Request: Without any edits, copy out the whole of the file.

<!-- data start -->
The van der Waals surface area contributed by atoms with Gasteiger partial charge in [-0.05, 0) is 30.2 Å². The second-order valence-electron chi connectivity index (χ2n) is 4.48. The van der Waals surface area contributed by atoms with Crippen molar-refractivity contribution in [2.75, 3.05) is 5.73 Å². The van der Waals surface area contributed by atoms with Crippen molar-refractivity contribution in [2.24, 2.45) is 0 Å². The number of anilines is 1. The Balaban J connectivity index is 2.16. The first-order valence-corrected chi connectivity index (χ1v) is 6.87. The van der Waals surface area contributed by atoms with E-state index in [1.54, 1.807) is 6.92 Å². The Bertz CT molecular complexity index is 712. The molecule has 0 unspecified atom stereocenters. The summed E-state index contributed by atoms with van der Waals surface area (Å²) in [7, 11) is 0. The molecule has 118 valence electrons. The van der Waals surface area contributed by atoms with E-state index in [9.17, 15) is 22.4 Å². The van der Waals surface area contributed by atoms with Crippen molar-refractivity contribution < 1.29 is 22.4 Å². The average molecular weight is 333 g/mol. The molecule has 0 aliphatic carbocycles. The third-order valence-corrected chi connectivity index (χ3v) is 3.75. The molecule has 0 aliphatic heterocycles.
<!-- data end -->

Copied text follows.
The van der Waals surface area contributed by atoms with Gasteiger partial charge in [-0.05, 0) is 30.2 Å². The second-order valence-electron chi connectivity index (χ2n) is 4.48. The van der Waals surface area contributed by atoms with Crippen molar-refractivity contribution in [2.75, 3.05) is 5.73 Å². The van der Waals surface area contributed by atoms with Crippen molar-refractivity contribution in [2.24, 2.45) is 0 Å². The number of anilines is 1. The Balaban J connectivity index is 2.16. The first-order valence-corrected chi connectivity index (χ1v) is 6.87. The van der Waals surface area contributed by atoms with E-state index in [1.54, 1.807) is 6.92 Å². The Bertz CT molecular complexity index is 712. The molecule has 0 unspecified atom stereocenters. The summed E-state index contributed by atoms with van der Waals surface area (Å²) in [7, 11) is 0. The molecule has 118 valence electrons. The van der Waals surface area contributed by atoms with E-state index in [9.17, 15) is 22.4 Å². The van der Waals surface area contributed by atoms with Crippen molar-refractivity contribution < 1.29 is 22.4 Å². The average molecular weight is 333 g/mol. The molecule has 0 aliphatic carbocycles. The third-order valence-corrected chi connectivity index (χ3v) is 3.75. The molecule has 0 aliphatic heterocycles.